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Bachelor of Science (with Honours) - BSc (Hons) years full-time 2018
Ucas points guide


% applicants receiving offers


  • Molecular biology, biophysics & biochemistry
Student score
86% MED
% employed or in further study
97% MED
Average graduate salary
£17.8k MED
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What do you need to get in?

Source: UCAS

Main entry requirements

A level

A minimum of 3 A Levels at BBB - at least 2 from Science or Maths subjects. To be considered for entry into Second Year, a minimum of 3 A Levels at ABB, with AB from 2 science or maths subjects (including the subject(s) nominated for Honours - an A in the subject for Single Honours or AB in the subjects for Joint Honours). Also required: GCSE at C or above in English or English Language, Mathematics and in either Chemistry, or Physics or Dual Award Science.

Scottish Highers

A minimum of 4 H at AABB (C at AH may substitute for B at H) obtained at a single sitting or a minimum of 5H at AAABB obtained over 2 sittings. Must achieve at least BB from two science or mathematics subjects. Standard Grades 1, 2 or 3 or Int 2, or National 5 at grades A, B or C in English, Mathematics and in either Chemistry or Physics.

Scottish Advanced Highers

For Second Year entry a minimum of 3 AH at ABB, a minimum of two must be Science or Maths subjects (including the subject(s) nominated for Honours). Standard Grades 1, 2 or 3 or Int 2, or National 5 at grades A, B or C in English, Mathematics and in either Chemistry or Physics.

BTEC Diploma
Not Available

International Baccalaureate

A minimum of 32 points, with a minimum of 5 points at HL required from 2 Science or Maths subjects. For Second Year entry: a minimum of 34 points with a minimum of 6 at HL in the subject(s) nominated for Honours. A minimum of Standard Level English and Maths also required.

UCAS tariff points

A minimum of DDM with the main subjects being Science or Maths. Also required: GCSE at C or above in English or English Language, Mathematics and in either Chemistry, or Physics or Dual Award Science.

If your qualifications aren’t listed here, you can use our UCAS points guide of 120 and refer to the university’s website for full details of all entry routes and requirements.

The real story about entry requirements

% applicants receiving offers


Provided by UCAS, this is the percentage of applicants who were offered a place on the course last year. Note that not all applicants receiving offers will take up the place, so this figure is likely to differ from applicants to places.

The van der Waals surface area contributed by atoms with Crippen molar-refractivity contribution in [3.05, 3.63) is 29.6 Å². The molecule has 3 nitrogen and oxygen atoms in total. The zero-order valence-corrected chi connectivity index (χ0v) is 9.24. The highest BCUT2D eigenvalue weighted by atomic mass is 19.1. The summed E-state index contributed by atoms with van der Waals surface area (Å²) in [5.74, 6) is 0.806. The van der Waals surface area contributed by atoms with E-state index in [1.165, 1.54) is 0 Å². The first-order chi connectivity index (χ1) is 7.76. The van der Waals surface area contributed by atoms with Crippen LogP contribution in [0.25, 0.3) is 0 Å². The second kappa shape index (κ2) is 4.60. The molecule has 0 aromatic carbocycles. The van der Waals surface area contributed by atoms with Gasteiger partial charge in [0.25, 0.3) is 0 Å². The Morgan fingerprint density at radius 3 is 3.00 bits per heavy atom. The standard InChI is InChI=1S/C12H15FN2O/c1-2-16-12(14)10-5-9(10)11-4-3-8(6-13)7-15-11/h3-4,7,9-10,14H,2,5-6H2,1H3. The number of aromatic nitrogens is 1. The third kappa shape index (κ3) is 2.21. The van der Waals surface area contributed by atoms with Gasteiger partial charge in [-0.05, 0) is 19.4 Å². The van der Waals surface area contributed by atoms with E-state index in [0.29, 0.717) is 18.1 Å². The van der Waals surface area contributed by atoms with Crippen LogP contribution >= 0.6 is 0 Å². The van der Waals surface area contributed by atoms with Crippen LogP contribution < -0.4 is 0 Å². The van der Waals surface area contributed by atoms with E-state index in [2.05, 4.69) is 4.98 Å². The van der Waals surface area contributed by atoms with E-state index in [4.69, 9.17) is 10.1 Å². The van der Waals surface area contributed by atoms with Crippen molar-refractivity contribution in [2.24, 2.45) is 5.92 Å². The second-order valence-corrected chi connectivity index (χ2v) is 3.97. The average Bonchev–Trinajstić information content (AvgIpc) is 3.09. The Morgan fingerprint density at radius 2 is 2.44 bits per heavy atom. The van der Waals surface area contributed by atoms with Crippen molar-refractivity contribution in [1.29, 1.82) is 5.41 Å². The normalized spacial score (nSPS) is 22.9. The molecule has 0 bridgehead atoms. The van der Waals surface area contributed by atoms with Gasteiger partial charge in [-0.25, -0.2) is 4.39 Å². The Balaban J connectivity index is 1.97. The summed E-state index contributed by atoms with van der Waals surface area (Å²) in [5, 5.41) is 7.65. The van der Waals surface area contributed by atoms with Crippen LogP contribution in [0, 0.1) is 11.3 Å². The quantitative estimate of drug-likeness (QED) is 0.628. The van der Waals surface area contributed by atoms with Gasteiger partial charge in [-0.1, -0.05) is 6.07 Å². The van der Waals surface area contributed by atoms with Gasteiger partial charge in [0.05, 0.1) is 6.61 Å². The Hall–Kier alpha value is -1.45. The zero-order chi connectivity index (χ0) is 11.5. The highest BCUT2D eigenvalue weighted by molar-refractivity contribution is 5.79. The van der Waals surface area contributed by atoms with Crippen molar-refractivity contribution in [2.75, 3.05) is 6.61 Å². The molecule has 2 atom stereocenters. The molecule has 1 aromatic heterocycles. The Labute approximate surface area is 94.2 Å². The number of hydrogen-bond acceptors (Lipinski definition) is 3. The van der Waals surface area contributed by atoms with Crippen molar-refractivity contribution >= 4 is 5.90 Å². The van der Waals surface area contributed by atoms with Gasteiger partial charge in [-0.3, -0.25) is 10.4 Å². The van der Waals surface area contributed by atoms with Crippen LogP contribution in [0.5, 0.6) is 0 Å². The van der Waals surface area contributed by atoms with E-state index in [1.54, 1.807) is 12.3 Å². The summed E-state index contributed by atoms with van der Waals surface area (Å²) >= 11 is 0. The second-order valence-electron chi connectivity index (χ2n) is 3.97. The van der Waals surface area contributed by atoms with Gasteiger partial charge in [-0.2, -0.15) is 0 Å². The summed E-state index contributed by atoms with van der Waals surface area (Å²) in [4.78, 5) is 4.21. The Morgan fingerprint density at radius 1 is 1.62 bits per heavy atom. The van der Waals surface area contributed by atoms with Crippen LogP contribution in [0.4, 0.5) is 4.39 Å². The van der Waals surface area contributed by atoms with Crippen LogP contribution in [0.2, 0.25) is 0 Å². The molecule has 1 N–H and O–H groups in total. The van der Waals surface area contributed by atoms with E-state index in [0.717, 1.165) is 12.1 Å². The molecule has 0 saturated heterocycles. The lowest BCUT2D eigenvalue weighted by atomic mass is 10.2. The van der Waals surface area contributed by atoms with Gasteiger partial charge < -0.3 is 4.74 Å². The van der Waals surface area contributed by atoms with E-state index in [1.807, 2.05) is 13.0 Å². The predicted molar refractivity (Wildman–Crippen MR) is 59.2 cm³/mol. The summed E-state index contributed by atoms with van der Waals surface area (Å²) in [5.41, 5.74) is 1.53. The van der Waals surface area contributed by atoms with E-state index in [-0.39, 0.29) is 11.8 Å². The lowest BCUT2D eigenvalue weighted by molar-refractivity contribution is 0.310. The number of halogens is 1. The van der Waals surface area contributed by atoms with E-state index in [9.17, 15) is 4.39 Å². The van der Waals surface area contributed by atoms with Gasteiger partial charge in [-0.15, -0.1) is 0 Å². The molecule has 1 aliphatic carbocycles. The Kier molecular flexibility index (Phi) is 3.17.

What does the numbers of applicants receiving course offers tell me?

Tuition fee & financial support


Maximum annual fee for UK students. NHS-funded, sandwich or part-time course fees may vary.

If you live in:

  • Scotland and go to a Scottish university, you won’t pay tuition fees
  • Northern Ireland and go to an NI uni, you’ll pay £3,805 in tuition fees
  • Wales you’ll pay £3,810 in fees and get a tuition fee grant to cover the rest
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Will this course suit you?

Sources: UCAS & KIS

Every degree course is different, so it’s important to find one that suits your interests and matches the way you prefer to work – from the modules you’ll be studying to how you’ll be assessed. Top things to look for when comparing courses

Course description

Biochemistry attempts to understand the complex array of molecules and their interactions which come together to create all living things. Biochemistry lies at the interface between biology and medicine. Whether it be single-celled bacteria or the trillions of cells found in humans, all of the fundamental processes of the cell happen at the biochemical level. Understanding these processes can provide insights into subjects ranging from the evolution of life to developing treatments for common conditions such as diabetes, cancer and obesity. On any given day people who graduated with an Aberdeen Biochemistry degree will be analysing water samples for pollution, designing new life-saving medicines, producing new nanotechnologies, examining nutrient content in food and drink, helping people conceive in IVF clinics or selling scientific equipment to labs around the world. This degree programme covers many areas of biochemistry at the molecular, cellular and organ system levels. Additionally, you will gain an in depth understanding of selected aspects of biochemistry which will reflect the research expertise and strengths within the University.